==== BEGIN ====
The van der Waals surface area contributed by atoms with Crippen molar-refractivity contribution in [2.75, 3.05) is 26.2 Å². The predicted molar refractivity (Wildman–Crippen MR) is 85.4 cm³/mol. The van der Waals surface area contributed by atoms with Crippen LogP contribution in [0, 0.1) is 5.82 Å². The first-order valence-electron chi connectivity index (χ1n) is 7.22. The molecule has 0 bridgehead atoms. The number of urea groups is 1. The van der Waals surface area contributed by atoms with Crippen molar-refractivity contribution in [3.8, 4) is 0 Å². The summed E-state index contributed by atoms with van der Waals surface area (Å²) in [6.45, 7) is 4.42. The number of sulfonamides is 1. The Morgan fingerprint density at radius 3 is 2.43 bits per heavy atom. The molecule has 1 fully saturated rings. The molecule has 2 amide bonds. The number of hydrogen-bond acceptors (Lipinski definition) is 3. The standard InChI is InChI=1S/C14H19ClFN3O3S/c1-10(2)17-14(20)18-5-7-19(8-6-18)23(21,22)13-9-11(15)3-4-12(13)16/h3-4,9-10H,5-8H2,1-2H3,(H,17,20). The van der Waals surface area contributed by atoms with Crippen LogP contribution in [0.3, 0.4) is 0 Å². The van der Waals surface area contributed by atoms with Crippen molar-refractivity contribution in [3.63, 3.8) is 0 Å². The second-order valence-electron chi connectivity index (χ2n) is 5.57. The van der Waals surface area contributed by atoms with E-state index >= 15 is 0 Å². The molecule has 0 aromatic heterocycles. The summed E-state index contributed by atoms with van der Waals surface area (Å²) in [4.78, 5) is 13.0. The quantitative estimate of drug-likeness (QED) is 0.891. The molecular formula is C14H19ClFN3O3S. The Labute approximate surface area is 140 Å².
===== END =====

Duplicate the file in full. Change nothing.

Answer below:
The van der Waals surface area contributed by atoms with Crippen molar-refractivity contribution in [2.75, 3.05) is 26.2 Å². The predicted molar refractivity (Wildman–Crippen MR) is 85.4 cm³/mol. The van der Waals surface area contributed by atoms with Crippen LogP contribution in [0, 0.1) is 5.82 Å². The first-order valence-electron chi connectivity index (χ1n) is 7.22. The molecule has 0 bridgehead atoms. The number of urea groups is 1. The van der Waals surface area contributed by atoms with Crippen molar-refractivity contribution in [3.8, 4) is 0 Å². The summed E-state index contributed by atoms with van der Waals surface area (Å²) in [6.45, 7) is 4.42. The number of sulfonamides is 1. The Morgan fingerprint density at radius 3 is 2.43 bits per heavy atom. The molecule has 1 fully saturated rings. The molecule has 2 amide bonds. The number of hydrogen-bond acceptors (Lipinski definition) is 3. The standard InChI is InChI=1S/C14H19ClFN3O3S/c1-10(2)17-14(20)18-5-7-19(8-6-18)23(21,22)13-9-11(15)3-4-12(13)16/h3-4,9-10H,5-8H2,1-2H3,(H,17,20). The van der Waals surface area contributed by atoms with Crippen LogP contribution in [0.3, 0.4) is 0 Å². The van der Waals surface area contributed by atoms with Crippen molar-refractivity contribution in [3.63, 3.8) is 0 Å². The second-order valence-electron chi connectivity index (χ2n) is 5.57. The van der Waals surface area contributed by atoms with E-state index >= 15 is 0 Å². The molecule has 0 aromatic heterocycles. The summed E-state index contributed by atoms with van der Waals surface area (Å²) in [4.78, 5) is 13.0. The quantitative estimate of drug-likeness (QED) is 0.891. The molecular formula is C14H19ClFN3O3S. The Labute approximate surface area is 140 Å².